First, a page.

Because the paper is so large, I have only reproduced half of it. Savery's title is listed under Contents.

Mr. Gaul. THE PHŒNIX, King Edward VI's High School for Girls. 1959?

When Savery contributed a true copy of her work diary to the University of Oregon in 1973, she wrote out and appended this appreciation of her school music master. Her note at the beginning indicates that the editor of THE PHŒNIX requested it following publication of Mr. Gaul's Party in THE TIMES and East Anglian Composer in the EAST ANGLIAN MAGAZINE, above.

Savery recalls how she and other girls looked through antique shops for a particular snuff box coveted by Mr, Gaul, his pleasure in seeing his class in pinafores, and the transparent Christianity "that ran like a gold thread through the warp and woof of his life."

I have not seen this issue of THE PHŒNIX.

Papa and Mama: The Victorian Parent in His Meridian Splendour. Edinburgh: THE SCOTTISH EDUCATIONAL JOURNAL, 46-48 Moray Place, Edinburgh, 3. 1932.

This is not the same article as another on the same subject in METHODIST MAGAZINE, Charles Writes His Life; however, Charlie's autobiography is very short, and many of the same quotations are used. Like Charlie's Life, the essay is very readable. I read the article in the British Library Newspaper collection.

Review of 'The Oxford Book of Poetry - 1919.' Oxford: THE FRITILLARY, Joint Organ of the Women's Colleges. Cover of Periodical Mar. 1920, pp 219-220.

When Savery was 'in college' at Somerville, she submitted this article and a poem, Mike and Dicky, to THE FRITILLARY, but the issue in which they were published is not in the British Library, the Bodleian Library at Oxford, or the library of any of the individual women's colleges. Her literary heir, Mrs. E. C. W. Hummerstone, kindly lent me hers for this annotation.

Savery's review is incisive and specific, faulting the poetry for prolixity, juvenile self-satisfaction, feverishness, and unrest. She adds
The melancholy outlook of youth, descending at times to an almost ultra-Byronic gloom, is well represented.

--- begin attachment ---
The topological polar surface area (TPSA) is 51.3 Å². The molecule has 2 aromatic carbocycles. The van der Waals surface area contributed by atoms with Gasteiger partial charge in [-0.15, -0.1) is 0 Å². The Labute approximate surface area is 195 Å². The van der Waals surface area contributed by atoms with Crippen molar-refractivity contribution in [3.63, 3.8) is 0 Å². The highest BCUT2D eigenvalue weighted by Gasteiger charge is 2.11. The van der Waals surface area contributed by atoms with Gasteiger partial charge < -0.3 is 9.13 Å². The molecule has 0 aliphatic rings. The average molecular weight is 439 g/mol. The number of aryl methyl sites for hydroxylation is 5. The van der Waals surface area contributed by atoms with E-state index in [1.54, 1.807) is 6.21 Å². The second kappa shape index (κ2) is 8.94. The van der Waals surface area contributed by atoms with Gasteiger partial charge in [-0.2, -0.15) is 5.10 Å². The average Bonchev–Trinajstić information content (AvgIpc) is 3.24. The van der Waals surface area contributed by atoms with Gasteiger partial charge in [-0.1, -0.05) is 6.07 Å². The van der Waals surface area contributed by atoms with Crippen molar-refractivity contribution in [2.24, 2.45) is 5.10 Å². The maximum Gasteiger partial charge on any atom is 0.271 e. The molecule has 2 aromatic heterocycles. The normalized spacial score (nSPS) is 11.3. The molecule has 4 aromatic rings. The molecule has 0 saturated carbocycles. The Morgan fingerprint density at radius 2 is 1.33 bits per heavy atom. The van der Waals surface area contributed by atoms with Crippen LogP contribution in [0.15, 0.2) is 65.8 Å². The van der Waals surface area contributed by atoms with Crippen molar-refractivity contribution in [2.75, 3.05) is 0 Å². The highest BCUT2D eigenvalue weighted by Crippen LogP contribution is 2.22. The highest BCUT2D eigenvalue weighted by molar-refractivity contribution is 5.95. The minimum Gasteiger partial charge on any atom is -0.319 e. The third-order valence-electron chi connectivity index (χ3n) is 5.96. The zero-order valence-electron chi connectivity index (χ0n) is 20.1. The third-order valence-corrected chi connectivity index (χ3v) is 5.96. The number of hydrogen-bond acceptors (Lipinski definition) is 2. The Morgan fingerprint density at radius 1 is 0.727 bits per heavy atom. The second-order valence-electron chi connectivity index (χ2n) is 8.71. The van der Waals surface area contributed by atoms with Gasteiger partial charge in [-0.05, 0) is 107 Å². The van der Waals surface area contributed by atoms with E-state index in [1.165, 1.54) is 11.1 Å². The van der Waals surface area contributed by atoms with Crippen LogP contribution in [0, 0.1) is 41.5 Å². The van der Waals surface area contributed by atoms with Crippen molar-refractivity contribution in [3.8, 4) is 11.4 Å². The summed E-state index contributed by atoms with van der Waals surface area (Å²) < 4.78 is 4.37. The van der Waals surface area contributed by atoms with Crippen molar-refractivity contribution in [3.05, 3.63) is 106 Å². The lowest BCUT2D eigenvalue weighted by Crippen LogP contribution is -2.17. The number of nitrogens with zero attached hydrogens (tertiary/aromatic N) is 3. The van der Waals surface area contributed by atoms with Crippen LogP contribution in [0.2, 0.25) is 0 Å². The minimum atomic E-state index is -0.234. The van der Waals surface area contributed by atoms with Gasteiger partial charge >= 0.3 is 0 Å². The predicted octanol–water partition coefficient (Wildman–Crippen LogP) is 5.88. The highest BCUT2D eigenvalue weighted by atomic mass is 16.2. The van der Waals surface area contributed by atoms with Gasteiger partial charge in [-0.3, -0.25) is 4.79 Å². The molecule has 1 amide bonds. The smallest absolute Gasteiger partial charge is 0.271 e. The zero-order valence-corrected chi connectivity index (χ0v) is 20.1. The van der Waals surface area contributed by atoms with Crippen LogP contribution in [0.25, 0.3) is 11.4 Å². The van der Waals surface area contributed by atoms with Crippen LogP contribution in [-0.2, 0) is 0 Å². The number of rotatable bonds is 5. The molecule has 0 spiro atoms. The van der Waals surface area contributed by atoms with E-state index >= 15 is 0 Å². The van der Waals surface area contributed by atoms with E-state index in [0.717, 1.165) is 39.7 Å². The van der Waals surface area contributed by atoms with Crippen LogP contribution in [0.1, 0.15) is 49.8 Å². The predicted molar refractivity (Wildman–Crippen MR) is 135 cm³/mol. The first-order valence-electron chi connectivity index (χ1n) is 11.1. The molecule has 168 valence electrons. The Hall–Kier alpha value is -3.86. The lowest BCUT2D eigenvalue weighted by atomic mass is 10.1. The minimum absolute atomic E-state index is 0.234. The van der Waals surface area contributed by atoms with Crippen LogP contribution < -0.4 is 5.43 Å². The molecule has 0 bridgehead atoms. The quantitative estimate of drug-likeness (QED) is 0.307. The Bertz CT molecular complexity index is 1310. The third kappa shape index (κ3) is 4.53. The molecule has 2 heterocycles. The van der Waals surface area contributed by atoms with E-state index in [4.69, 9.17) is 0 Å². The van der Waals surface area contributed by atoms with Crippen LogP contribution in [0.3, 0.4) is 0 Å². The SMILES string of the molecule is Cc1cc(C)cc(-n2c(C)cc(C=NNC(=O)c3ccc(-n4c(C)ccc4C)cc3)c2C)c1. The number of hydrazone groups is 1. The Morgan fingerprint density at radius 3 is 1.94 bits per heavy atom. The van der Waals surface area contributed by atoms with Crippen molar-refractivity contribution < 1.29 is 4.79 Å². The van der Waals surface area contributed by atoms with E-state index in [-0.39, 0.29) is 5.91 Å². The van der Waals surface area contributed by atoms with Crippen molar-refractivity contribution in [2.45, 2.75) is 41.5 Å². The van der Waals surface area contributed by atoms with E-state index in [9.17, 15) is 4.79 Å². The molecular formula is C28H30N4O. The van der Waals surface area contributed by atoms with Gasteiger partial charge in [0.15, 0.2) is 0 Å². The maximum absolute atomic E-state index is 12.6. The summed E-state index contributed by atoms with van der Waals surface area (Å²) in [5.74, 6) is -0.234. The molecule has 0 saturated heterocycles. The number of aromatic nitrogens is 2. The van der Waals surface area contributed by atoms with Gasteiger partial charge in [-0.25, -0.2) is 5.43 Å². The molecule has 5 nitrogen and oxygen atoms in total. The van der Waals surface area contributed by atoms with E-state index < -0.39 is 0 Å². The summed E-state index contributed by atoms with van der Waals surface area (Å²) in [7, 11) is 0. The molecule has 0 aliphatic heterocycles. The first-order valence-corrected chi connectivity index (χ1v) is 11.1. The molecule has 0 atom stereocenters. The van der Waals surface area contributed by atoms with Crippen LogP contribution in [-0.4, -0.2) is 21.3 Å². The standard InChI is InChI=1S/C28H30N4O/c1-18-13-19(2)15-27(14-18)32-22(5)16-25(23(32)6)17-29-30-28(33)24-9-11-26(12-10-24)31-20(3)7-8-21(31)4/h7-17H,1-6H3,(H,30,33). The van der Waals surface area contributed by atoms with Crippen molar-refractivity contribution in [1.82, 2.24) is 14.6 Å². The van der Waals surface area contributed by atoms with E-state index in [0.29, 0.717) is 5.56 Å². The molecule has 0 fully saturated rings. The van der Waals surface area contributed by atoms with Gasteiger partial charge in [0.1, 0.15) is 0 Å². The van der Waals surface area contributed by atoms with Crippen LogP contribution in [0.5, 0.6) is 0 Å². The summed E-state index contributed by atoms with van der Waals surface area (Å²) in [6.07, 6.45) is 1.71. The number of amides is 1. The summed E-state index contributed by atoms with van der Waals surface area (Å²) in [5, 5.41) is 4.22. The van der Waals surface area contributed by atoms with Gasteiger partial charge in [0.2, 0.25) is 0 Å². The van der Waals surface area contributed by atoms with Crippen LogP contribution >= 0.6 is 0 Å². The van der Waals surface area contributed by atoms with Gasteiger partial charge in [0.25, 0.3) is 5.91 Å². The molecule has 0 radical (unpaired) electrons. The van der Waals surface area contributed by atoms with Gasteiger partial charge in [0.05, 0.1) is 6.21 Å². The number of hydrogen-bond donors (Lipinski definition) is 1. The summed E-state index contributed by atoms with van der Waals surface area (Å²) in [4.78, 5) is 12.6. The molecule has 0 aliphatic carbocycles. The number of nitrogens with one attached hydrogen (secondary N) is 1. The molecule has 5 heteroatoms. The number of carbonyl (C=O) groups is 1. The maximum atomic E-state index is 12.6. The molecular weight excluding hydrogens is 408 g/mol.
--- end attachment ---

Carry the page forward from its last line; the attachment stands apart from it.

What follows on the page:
Not insistently negative, Savery praises three poems for, in turn, delicate grace, dreamlike atmosphere, and important truth.

I have not seen these poems.

Sea Magic. Illus. unnamed. Belfast: FORWARD Sandes Soldiers and Airmen's Centres. May 1945, pp 58-59.

This article is an appreciation of Frank Bullen, but it is quite different from Piper of the Sea, cf. METHODIST MAGAZINE. Yet Savery continues to use the Pied Piper in describing how Bullen leads us into the lives of the creatures of the sea and the men who work the ships upon it. Both the Sandes Centres and the METHODIST MAGAZINE exist to evangelize, and after a hundred lines of deep-sea mystery, we are reminded in the last two dozen that Bullen found Christ in a seaport and brought him ashore with him when he retired from sailing. Savery recommends Bullen highly, and so do I.

Through the Bright Silences. Illus. Audrey Teather. Toronto: THE CANADIAN GIRL, The United Church Publishing House and Baptist Publications Committee of Canada, 299 Queen Street West, Toronto 2 B, Ontario. Cover of Periodical Mar. 21, 1954, pp 92-93.

The publisher and the address above are from the Feb. 2, 1958, issue. There may have been a change in four years. The Pratt Library at Victoria University has THE CANADIAN GIRL in their archives, and they were kind enough to email me a copy of this article in PDF format through the Inter-Library Loan program.

This is a lively account of the life of Mary Anning, who is listed in Webster's Biographical Dictionary as 'an English collector of natural curiosities.' Specifically, she dug up, squirreled away, and sold dinosaurs, including the first complete Ichthyosaurus. Savery makes a good case for Anning's credentials several decades in advance of the feminists who have applauded her more recently.

One is reminded of Mary Anning when reading the chapters of The Memoirs of Jack Chelwood in which Jack is put to hard labor digging 'dragons' out of a cliffside, and I do not think the similarities are accidental.

"Nobody ever called her a scientist," observes Savery, citing Anning's rudimentary education. Another reason is that she died in 1847, only seven years after the word 'scientist' was coined. In those days, if you weren't something specific, such as a geologist, you were a 'natural philosopher,' a title that survives today in 'Doctor of Philosophy.'